Contrasted Sled Sprints – The first sled article mentioned how contrast methods are popular, but the key is to see how contrast work improves acceleration better than simply doing loaded and unloaded sprinting at different times. A solution to unlocking the mystery to contrast sprinting is the internal longitudinal data collection of sprint times and estimation of the friction coefficient of sleds. It sounds complicated, but when a coach wants to know if something is working, measurement is an eventual piper one must pay. A simple solution is to see the precise speed one is doing on the back half of unloaded sprints and see if doing a weighted option increases the speed or output of the back half. Even if the output is constant, it’s in improvement if an athlete decays in speed usually.
From a logistical standpoint, contrasting every other rep is a burden, and an alternative is contrasting the first half of the acceleration work or breaking it down to reasonable chunks so that the contrast is repeated. I like the chunking method because it allows athletes to share equipment, as I prefer quality sleds over cheaper options like tires. So far, I mainly see a temporary retention of motor skills after the contrast with intermediate athletes, meaning more positive shin angles and deeper and patient body postures. This may be a reason why times appear better, but with so many variables, it’s hard to say if it is coming from potentiation of the nervous system over coordination change.
Simple Squat Complex – A timeless and popular workout is heavy squats followed by jump squats. I like using three squat modules, and the first is 4 x 5 with a very light weight (bar only). The first set is more of a warm-up squat done quickly, but not a speed squat to see how the athlete feels. The next 2 to 3 sets are jump squats to observe power without fatiguing. From there, based on the information, an athlete can do a workout that is light (overreached), normal (not overreached), or challenging (recovered). It may be the same lifts, but the second part of the complex is usually removed for those who do not feel ready, and light and normal responders should just watch and help those feeling fresh and maybe second-guess their lifestyle if they are consistently not staying with their peers.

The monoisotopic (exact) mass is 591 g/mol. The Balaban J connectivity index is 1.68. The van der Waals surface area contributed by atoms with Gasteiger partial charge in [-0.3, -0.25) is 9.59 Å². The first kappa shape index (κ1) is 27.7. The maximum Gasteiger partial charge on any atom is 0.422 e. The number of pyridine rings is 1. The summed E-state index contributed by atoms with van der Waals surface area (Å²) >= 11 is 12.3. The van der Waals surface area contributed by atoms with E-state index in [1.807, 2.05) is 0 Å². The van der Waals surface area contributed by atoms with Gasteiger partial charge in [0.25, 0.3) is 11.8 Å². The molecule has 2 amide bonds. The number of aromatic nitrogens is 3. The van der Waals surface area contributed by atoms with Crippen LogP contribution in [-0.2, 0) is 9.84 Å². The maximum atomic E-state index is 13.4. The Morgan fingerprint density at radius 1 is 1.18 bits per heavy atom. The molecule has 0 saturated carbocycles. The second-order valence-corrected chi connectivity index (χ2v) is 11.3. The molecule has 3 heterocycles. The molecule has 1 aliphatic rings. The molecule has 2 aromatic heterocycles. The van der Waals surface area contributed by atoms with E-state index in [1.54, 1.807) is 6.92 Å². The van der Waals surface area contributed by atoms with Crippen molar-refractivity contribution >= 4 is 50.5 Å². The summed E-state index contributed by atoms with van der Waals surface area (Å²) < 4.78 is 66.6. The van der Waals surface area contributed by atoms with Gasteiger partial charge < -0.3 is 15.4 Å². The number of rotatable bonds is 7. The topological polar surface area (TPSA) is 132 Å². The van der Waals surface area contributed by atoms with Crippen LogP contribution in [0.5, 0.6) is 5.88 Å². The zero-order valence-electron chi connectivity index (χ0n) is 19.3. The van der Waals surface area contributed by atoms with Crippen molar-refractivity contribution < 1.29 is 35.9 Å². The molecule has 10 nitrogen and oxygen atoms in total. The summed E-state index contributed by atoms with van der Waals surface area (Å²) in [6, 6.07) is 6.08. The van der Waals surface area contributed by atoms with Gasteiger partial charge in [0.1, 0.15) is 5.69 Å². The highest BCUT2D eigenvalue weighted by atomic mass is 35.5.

The complex is usually done with dumbbells or barbells, but I prefer conforming sandbags and Velcro vests for speed and safety of transition. Also, I prefer higher-velocity work with elastic responses, since the eccentric demands are high and see more quality technique with the lighter load. For the heavy squatting, I prefer rep schemes 1-5, and I like 3-4 cycles only.
Double Clusters – Doubles with squatting and benching are popular because you can get a lot of work done in one set, and doing singles tend to be just that, one set, and the next athlete takes his or her turn. With double clusters, the racking allows an intermediate rest but allows three micro sets of 2 per traditional set. I rarely do cluster sets for the lower body since I prefer traditional rest, and logistically, it does take longer per athlete, so I mainly restrict clusters to benching.
One misconception is that clusters are only for weight training, and many sprint programs and jump programs break down very intense exercises or repetitions with small rest periods to help keep the quality up without reducing volume or density. Many users of cluster reps for lower-body weight lifting must consider the fatiguing aspects of squatting when artificially increasing the output, and many athletes report a lot of soreness and fatigue, but more research needs to be done. A recent study of clustering workouts showed breaking down by singles and triples, but doubles seem to have the benefits of rest without the extensive rest required or lower outputs later. Clusters are great for improving maximal force production or keeping the quality high with jumping options or sprinting speed. Cronin and friends did a great job of looking at dividing rest into 12 seconds, 30 seconds, and one minute between singles, doubles, and triples for a 6-rep effort compared to straight sets. The results were clear; cluster options increased more output for peak power, but keep in mind that sometimes, creating fatigue creates adaptation. Again, the need to look at long-term development is essential here.